A member program of Arts NC State, University Theatre provides quality theatrical, artistic and practical experiences for the NC State and Triangle communities. This month, University Theatre prepares for its fourth main stage show, HAIRSPRAY, The Broadway Musical, which will run from February 21-25, 2018. On Friday, February 23, 2018 at 7:30 pm, University Theatre will provide an accessible showing of the production with audio descriptions and closed captioning.
“It’s a commitment to continuously getting better at treating all people like people,” said Mia Self, the assistant director of acting and directing at University Theatre, on accessibility. “When Thompson Hall was renovated nearly ten years ago, there was an absolute commitment to bring the facilities up to accessibility standards.”
Following renovations in 2009, the Thompson Theatre was renamed Frank Thompson Hall. It seats more than 250 people and contains the Titmus Theatre and the Kennedy-McIlwee Studio Theatre.
Thompson Hall was formerly the Thompson Gymnasium, which housed two gyms, an indoor swimming pool and an indoor track. After Reynolds Coliseum became the basketball facility in 1963, the gymnasium was renovated into what houses NC State’s dramatic arts.
Types of Accessibility Services Offered
University Theatre provides easy access for patrons with mobility issues. In addition to accessible seating, the theater offers two other services: audio descriptions and closed captioning.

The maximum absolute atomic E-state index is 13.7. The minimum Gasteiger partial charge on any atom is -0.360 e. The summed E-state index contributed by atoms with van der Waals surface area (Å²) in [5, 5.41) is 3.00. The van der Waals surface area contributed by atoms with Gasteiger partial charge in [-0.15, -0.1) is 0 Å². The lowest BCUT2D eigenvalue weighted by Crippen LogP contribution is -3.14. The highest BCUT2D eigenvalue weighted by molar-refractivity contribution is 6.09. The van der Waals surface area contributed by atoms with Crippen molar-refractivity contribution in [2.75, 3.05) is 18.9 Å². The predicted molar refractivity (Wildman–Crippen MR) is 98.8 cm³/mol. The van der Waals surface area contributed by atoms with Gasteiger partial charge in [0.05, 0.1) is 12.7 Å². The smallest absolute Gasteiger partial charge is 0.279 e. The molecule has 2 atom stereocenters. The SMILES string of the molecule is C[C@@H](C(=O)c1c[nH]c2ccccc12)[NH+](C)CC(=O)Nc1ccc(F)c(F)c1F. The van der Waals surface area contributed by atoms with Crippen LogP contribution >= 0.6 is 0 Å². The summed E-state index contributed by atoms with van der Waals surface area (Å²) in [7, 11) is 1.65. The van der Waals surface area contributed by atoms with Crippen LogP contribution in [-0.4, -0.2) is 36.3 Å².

The theater partners with Arts Access, a non-profit organization founded in Raleigh, to provide audio descriptions for people with blindness or low vision. The patron is given a set of headphones through which someone is describing what is happening onstage during the performance. “They are providing a commentary for the action happening on the stage,” said Self. “Prior to the show they are describing the space. They’re talking about the styles, the textures and the feel of the set. During the show (in between the dialogue), they are filling in the missing pieces of information for that individual so they can fully experience the show.”
For people who are deaf or have hearing loss, the theater offers closed captioning. The captioning is provided through Carolinas Captioning, an organization based in Charlotte. A Skype call allows Carolinas Captioning to hear the audio that the actors use backstage for cues and to keep up with the progression of the show. Patrons are given an iPad, provided by DASA Tech, or they can choose to use a special link on their phones to watch the live captioning.
All spaces are equipped with listening devices that act as an amplifier. The ushers can provide the patrons with these devices so they can increase the volume of the show.
University Theatre is service animal friendly as well. Self said they have seen an increase in service animals at shows. “People with blindness or low vision often need service animals but individuals who need a service animal for support or for other health reasons are also welcome in our spaces now. And University Theatre is talking directly with them to make sure that the individual and their service animals are comfortable and feel welcome.”
“The dialogue with our patrons has been the part that I love most,” said Self, who has been at NC State for four years. “Being inclusive can be a hard thing to do because we want to stay in control in unfamiliar circumstances; oftentimes the safest thing to do is shut down and back away. But, the openhearted thing to do is to stay in those uncomfortable circumstances and say ‘I don’t know what you need, can you talk to me about where you are? Where are we missing the mark and how can we do better?’”
Look for additional accessible offerings of future shows.
Austin Butler is a communications intern in the Office for Institutional Equity and Diversity. She is a senior majoring in science, technology and society.nter.